Electrostatic Discharge (ESD) events can cause irreversible damage during production, packaging and application
of Vertical-Cavity Surface Emitting Lasers (VCSELs). Experimental investigation of those damage patterns
inside a real device is a complex and expensive task. Simulation tools can provide insight into the physics during
an actual discharge event. This paper aims to analyze ESD events in VCSELs with a microscopic simulation.
With the help of a state-of-the art Technology Computer Aided Design (TCAD) virtual ESD tests are
performed on oxide-confined VCSELs. The 2-D simulation model takes into account high-field effects and
self-heating in a hydrodynamic framework that allows time-dependent spatially resolved monitoring of critical
quantities (such as electric field across the oxide, temperature profile, current densities) during the ESD events.
Human Body Model (HBM), Machine Model (MM) and Charged Device Model (CDM) show typical local
heating and current crowding effects which may lead to irreversible damaging of the device. For slow ESD events
the temperature peak is found near the center of the device. Faster pulses show maximum temperature at the
interface between oxide and aperture. Physics-based explanations in terms of local electric field, heat generation
and heat transport are given. Oxide aperture, thickness and its position relative to the intrinsic region strongly
influence self-heating, electric fields, current density profiles and the dielectric breakdown conditions. The impact
of those factors on ESD robustness are analyzed and guidelines for robust ESD design in VCSELs are presented.
Yield enhancement and reliability improvement are main requirements in todays industrial VCSEL manufacturing. This requires a thorough understanding of process tolerances and the effects resulting
from design variations. So far, this has been done by statistical
analysis of experimental data. In this work, we use a state-of-the art technology computer aided design (TCAD) tool to analyze device
reliability and yield for multiple VCSEL designs. The starting point is a physics-based simulation model that is calibrated to temperature-dependent static and dynamic measurements for a set of single- and multi-mode VCSELs lasing at 850 nm. Applying statistical variations that result from design modifications and process fluctuations, yield and reliability data are extracted by means of simulation. The yield will be derived by compliance to selected device specifications (such available single-mode power), and the device reliability is determined from an analysis of the internal device properties. As example, the oxide aperture and metal aperture design will be discussed, and a robust design will be presented.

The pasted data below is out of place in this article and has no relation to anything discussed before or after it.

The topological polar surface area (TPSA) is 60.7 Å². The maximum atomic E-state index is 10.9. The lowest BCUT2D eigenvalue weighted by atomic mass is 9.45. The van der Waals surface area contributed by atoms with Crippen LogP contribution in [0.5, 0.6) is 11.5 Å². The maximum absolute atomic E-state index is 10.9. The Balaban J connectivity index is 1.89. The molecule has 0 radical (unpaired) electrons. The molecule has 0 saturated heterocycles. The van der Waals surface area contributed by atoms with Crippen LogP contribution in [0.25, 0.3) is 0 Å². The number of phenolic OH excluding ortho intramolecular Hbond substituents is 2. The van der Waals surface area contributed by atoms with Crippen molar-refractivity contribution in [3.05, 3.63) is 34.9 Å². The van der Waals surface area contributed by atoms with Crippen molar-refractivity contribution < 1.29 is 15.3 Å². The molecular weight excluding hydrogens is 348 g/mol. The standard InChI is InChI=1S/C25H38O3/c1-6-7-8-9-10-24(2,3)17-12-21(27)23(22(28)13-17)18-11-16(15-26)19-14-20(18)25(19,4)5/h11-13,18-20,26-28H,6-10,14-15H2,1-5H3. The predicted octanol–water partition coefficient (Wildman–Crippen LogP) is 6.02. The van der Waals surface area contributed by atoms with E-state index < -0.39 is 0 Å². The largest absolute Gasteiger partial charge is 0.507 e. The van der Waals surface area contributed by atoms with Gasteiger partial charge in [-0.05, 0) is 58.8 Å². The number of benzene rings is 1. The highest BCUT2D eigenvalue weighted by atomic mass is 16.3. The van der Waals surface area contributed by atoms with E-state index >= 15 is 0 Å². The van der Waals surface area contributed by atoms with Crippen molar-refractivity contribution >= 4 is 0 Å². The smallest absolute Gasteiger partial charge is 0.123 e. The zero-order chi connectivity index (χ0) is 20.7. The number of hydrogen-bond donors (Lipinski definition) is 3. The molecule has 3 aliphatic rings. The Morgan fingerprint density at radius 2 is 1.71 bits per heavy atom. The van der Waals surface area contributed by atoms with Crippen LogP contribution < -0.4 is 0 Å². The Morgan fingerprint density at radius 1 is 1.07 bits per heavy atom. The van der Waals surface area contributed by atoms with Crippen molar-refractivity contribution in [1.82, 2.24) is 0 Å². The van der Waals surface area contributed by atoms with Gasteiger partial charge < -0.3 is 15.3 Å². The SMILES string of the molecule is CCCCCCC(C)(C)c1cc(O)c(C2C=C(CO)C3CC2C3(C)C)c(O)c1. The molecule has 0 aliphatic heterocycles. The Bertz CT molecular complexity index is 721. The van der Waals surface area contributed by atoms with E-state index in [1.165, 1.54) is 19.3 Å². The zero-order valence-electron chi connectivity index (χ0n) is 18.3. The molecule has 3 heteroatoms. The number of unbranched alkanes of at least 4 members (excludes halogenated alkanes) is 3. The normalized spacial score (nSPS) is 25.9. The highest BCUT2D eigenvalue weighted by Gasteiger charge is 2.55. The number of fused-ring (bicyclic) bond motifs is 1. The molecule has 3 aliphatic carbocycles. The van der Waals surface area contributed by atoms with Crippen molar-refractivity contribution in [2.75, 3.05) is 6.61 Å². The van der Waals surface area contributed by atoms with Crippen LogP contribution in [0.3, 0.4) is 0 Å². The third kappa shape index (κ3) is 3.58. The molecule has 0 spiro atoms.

This paper describes a complete technology family for parallel optical interconnect systems. Key features are the two-dimensional on-chip optical access and the development of a complete optical pathway. This covers both chip-to-chip links on a single boards, chip-to-chip links over an optical backpanel, and even system-to-system interconnects. Therefore it is a scalable technology. The design of all parts of the link, and the integration of parallel optical interconnect systems in the design flow of electronic systems is presented in this paper.
We are discussing design issues and measurement results for a new type of VCSEL based small form factor low cost optical front end (OFE). The optical interface of the OFE is a duplex LC receptacle. Mechanical, optical and electrical design restrictions are considered. High speed VCSEL biasing, the driver-VCSEL interface, influence of misalignment on RF performance, general requirements for serial 10Gb/s transceivers are main topics. Measurements of transmitter and receiver eye diagrams including a commercially available driver are presented.
High data-rate communication links are placing increasing demands on the performance and cost of semiconductor-laser diodes. Vertical-cavity surface-emitting lasers (VCSELs) are ideal light sources for 10 Gbit/s applications. At Avalon Photonics Ltd., high-performance multimode VCSELs and VCSEL arrays are developed and fabricated for applications in low-cost fiber-optic communication links. An overview of static and dynamic characteristics of oxide-confined 850 nm VCSELs with data rates of 10 Gbit/s is presented. These 10 Gbit/s VCSELs are developed for the next generation 10 Gigabit Ethernet standard. Results show low threshold, high temperature operation, high modulation efficiency, short rise and fall times, and well-open eye-diagrams at different temperatures. Transmission over 600 m high-bandwidth multimode fiber at 10 Gbit/s is demonstrated. Mainly due to their low noise level and high linearity, these state-of-the-art devices are also well suited for transparent fiber-optic links using subcarrier multiplexed modulation schemes. Spurious-free dynamic ranges greater than 100 dBHz2/3 are reported.